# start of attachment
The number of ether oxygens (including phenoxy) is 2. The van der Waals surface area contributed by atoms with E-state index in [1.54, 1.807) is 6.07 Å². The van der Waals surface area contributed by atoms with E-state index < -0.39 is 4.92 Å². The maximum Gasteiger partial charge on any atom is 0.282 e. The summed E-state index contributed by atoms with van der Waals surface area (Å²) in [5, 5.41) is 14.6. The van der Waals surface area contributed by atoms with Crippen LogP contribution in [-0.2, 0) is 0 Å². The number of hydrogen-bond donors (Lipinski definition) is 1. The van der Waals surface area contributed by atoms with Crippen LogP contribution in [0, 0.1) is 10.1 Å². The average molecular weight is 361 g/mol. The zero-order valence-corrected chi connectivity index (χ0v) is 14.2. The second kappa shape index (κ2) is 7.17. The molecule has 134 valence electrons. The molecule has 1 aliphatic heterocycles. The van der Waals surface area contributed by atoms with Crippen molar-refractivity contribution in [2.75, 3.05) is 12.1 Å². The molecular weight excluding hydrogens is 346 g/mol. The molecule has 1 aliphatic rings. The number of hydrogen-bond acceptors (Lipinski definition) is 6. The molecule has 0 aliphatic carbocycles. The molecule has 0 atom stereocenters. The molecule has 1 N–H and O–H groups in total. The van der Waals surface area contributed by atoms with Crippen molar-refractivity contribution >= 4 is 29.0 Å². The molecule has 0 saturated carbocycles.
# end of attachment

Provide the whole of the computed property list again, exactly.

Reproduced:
The number of ether oxygens (including phenoxy) is 2. The van der Waals surface area contributed by atoms with E-state index in [1.54, 1.807) is 6.07 Å². The van der Waals surface area contributed by atoms with E-state index < -0.39 is 4.92 Å². The maximum Gasteiger partial charge on any atom is 0.282 e. The summed E-state index contributed by atoms with van der Waals surface area (Å²) in [5, 5.41) is 14.6. The van der Waals surface area contributed by atoms with Crippen LogP contribution in [-0.2, 0) is 0 Å². The number of hydrogen-bond donors (Lipinski definition) is 1. The van der Waals surface area contributed by atoms with Crippen LogP contribution in [0, 0.1) is 10.1 Å². The average molecular weight is 361 g/mol. The zero-order valence-corrected chi connectivity index (χ0v) is 14.2. The second kappa shape index (κ2) is 7.17. The molecule has 134 valence electrons. The molecule has 1 aliphatic heterocycles. The van der Waals surface area contributed by atoms with Crippen molar-refractivity contribution in [2.75, 3.05) is 12.1 Å². The molecular weight excluding hydrogens is 346 g/mol. The molecule has 1 aliphatic rings. The number of hydrogen-bond acceptors (Lipinski definition) is 6. The molecule has 0 aliphatic carbocycles. The molecule has 0 atom stereocenters. The molecule has 1 N–H and O–H groups in total. The van der Waals surface area contributed by atoms with Crippen molar-refractivity contribution >= 4 is 29.0 Å². The molecule has 0 saturated carbocycles.